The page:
Sobering FactsSome unseen and rarely spoken-about realities of the translation industry

(July 16, 2022, updated April 23, 2024)

We have a FAQ page that answers questions that have actually been asked of us. Here are some additional sobering facts about the translation "industry."

These facts are known to most translators and all operators of translation companies, including true translation companies and mere translation brokers. They might come as a shock, however, to those outside the translation tent.

Most Japanese-to-English translation (and particularly translation sold outside of Japan) is sold by companies that have no translation capability themselves.

These entities, positioning themselves as translation companies, are best characterized as translation brokers and are in the business of purchasing and reselling translations.

Translation brokers almost never have any significant number of translators and sometimes no translators in their employ.

This is just the way it is with most translation companies other than small, specialized operations like Kirameki, rendering almost any larger company a translation broker rather than a true translation company. The brokers purchase translations from translators or even from other brokers and resell them to clients, which sometimes apparently think that the broker has had a material role in the execution of the translations they sell. Such actual participation in the translation process is rare.

Translation brokers claiming to have many thousands of "vetted" translators are simply lying.

It might be comforting to believe such claims, but they are incredible, in the true sense of the word.

What these claims mean at best (and even that "best" is rare) is that they know the email addresses of that many translators and perhaps have gotten them to agree to work for a rate that makes their business model succeed. At "worst" (which is probably more common) the claims are simply lies.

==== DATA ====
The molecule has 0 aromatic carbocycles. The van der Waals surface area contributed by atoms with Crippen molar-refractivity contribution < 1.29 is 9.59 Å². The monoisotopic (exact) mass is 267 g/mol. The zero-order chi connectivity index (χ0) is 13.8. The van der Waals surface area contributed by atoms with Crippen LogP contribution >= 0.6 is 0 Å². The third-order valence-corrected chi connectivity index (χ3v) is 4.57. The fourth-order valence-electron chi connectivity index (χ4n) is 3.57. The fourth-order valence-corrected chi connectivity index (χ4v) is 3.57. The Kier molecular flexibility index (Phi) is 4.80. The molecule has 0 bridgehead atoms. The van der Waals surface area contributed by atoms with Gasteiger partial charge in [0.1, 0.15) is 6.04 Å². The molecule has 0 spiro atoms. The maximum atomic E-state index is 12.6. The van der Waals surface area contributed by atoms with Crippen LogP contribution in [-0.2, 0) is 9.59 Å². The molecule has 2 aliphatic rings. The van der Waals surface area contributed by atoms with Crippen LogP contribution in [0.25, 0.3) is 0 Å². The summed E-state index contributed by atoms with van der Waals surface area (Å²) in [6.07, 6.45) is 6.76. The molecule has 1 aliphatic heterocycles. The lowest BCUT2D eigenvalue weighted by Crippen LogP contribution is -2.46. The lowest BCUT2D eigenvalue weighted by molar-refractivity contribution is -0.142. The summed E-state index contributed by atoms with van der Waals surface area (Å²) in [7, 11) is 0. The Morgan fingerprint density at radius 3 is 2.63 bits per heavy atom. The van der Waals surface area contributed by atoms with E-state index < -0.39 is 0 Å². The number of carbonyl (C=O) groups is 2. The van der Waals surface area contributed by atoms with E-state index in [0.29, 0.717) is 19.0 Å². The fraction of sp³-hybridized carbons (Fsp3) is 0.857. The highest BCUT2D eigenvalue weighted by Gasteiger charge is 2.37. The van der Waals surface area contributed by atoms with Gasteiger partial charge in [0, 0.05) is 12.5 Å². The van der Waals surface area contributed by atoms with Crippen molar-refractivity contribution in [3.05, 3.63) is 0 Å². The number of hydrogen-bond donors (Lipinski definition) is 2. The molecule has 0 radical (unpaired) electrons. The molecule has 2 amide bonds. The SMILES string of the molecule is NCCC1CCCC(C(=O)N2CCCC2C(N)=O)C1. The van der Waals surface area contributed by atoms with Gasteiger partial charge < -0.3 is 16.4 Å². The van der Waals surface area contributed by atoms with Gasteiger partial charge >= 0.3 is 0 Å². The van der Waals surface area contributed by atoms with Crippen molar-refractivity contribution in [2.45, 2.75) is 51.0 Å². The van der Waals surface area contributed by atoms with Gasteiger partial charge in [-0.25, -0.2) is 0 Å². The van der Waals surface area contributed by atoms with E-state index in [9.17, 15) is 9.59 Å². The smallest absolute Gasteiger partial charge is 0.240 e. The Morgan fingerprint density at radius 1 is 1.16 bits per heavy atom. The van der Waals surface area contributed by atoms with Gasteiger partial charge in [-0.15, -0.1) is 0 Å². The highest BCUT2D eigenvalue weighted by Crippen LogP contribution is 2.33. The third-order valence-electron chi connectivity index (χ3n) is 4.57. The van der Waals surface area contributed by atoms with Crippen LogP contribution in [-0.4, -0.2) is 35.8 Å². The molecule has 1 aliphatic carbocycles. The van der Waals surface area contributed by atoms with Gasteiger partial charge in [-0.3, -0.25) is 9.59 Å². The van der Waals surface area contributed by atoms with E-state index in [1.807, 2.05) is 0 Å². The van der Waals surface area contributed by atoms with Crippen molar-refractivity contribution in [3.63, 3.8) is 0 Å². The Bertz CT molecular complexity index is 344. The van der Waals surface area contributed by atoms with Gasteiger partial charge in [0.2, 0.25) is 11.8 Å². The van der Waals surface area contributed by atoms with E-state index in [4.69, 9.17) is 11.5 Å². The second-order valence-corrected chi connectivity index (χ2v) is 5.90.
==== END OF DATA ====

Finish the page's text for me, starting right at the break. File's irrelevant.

In recent years, Japanese-to-English translations ordered from major translation brokers in the US are often purchased from translation brokers in China.

This is an indisputable fact that we have verified numerous times. In depositions, we see discovery document that have clearly been translated from Japanese-to-English by translators in China. They are quickly identifiable as such, even though the translation broker often hides or falsifies the name of the translator. There are some characteristic errors, Shibboleths if you will, that reveal the origin, and sometimes (but it quite is rare) the broker just discloses the name of the translator in China.

More recently, rather than giving your documents to Chinese translators or other brokers in China, US brokers will attempt to execute the translations in-house, using AI, which produces an artificial translation that a hapless translator or even a non-translator will be enlisted to repair for resale.